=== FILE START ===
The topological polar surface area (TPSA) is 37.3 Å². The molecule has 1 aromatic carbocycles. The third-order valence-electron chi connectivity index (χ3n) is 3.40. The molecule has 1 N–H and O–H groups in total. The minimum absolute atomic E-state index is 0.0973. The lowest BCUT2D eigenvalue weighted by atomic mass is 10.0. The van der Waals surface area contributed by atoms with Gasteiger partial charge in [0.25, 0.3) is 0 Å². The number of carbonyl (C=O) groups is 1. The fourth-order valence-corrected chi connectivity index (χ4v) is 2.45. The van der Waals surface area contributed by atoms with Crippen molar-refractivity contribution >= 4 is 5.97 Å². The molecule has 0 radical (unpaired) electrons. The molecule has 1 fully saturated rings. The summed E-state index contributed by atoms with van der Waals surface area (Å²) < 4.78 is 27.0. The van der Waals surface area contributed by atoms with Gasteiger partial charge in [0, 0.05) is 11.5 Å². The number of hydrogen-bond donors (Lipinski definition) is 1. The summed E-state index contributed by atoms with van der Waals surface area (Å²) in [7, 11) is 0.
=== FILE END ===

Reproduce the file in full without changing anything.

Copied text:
The topological polar surface area (TPSA) is 37.3 Å². The molecule has 1 aromatic carbocycles. The third-order valence-electron chi connectivity index (χ3n) is 3.40. The molecule has 1 N–H and O–H groups in total. The minimum absolute atomic E-state index is 0.0973. The lowest BCUT2D eigenvalue weighted by atomic mass is 10.0. The van der Waals surface area contributed by atoms with Gasteiger partial charge in [0.25, 0.3) is 0 Å². The number of carbonyl (C=O) groups is 1. The fourth-order valence-corrected chi connectivity index (χ4v) is 2.45. The van der Waals surface area contributed by atoms with Crippen molar-refractivity contribution >= 4 is 5.97 Å². The molecule has 0 radical (unpaired) electrons. The molecule has 1 fully saturated rings. The summed E-state index contributed by atoms with van der Waals surface area (Å²) < 4.78 is 27.0. The van der Waals surface area contributed by atoms with Gasteiger partial charge in [0, 0.05) is 11.5 Å². The number of hydrogen-bond donors (Lipinski definition) is 1. The summed E-state index contributed by atoms with van der Waals surface area (Å²) in [7, 11) is 0.